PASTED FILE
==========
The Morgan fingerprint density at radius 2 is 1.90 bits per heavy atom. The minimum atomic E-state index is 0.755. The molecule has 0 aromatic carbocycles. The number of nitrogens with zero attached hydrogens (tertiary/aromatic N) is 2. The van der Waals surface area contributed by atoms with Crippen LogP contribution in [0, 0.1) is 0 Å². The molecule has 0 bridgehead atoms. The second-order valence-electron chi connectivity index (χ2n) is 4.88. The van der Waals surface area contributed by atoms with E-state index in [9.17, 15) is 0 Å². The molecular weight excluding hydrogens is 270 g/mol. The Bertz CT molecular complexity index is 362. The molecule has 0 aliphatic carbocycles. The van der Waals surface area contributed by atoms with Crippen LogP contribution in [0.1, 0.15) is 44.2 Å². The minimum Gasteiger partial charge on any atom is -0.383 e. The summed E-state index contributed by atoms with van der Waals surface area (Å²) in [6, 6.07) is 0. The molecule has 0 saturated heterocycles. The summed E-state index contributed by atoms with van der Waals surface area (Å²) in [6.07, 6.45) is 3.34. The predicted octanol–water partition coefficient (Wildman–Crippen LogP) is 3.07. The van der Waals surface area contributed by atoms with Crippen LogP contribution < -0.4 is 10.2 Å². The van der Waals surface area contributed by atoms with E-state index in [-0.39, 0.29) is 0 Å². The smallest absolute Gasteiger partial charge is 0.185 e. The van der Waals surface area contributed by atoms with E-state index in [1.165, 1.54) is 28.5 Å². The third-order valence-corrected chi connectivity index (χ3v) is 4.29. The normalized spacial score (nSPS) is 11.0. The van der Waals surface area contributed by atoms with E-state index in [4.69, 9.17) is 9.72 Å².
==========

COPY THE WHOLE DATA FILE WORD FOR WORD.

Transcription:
The Morgan fingerprint density at radius 2 is 1.90 bits per heavy atom. The minimum atomic E-state index is 0.755. The molecule has 0 aromatic carbocycles. The number of nitrogens with zero attached hydrogens (tertiary/aromatic N) is 2. The van der Waals surface area contributed by atoms with Crippen LogP contribution in [0, 0.1) is 0 Å². The molecule has 0 bridgehead atoms. The second-order valence-electron chi connectivity index (χ2n) is 4.88. The van der Waals surface area contributed by atoms with E-state index in [9.17, 15) is 0 Å². The molecular weight excluding hydrogens is 270 g/mol. The Bertz CT molecular complexity index is 362. The molecule has 0 aliphatic carbocycles. The van der Waals surface area contributed by atoms with Crippen LogP contribution in [0.1, 0.15) is 44.2 Å². The minimum Gasteiger partial charge on any atom is -0.383 e. The summed E-state index contributed by atoms with van der Waals surface area (Å²) in [6, 6.07) is 0. The molecule has 0 saturated heterocycles. The summed E-state index contributed by atoms with van der Waals surface area (Å²) in [6.07, 6.45) is 3.34. The predicted octanol–water partition coefficient (Wildman–Crippen LogP) is 3.07. The van der Waals surface area contributed by atoms with Crippen LogP contribution < -0.4 is 10.2 Å². The van der Waals surface area contributed by atoms with E-state index in [-0.39, 0.29) is 0 Å². The smallest absolute Gasteiger partial charge is 0.185 e. The van der Waals surface area contributed by atoms with E-state index in [1.165, 1.54) is 28.5 Å². The third-order valence-corrected chi connectivity index (χ3v) is 4.29. The normalized spacial score (nSPS) is 11.0. The van der Waals surface area contributed by atoms with E-state index in [4.69, 9.17) is 9.72 Å².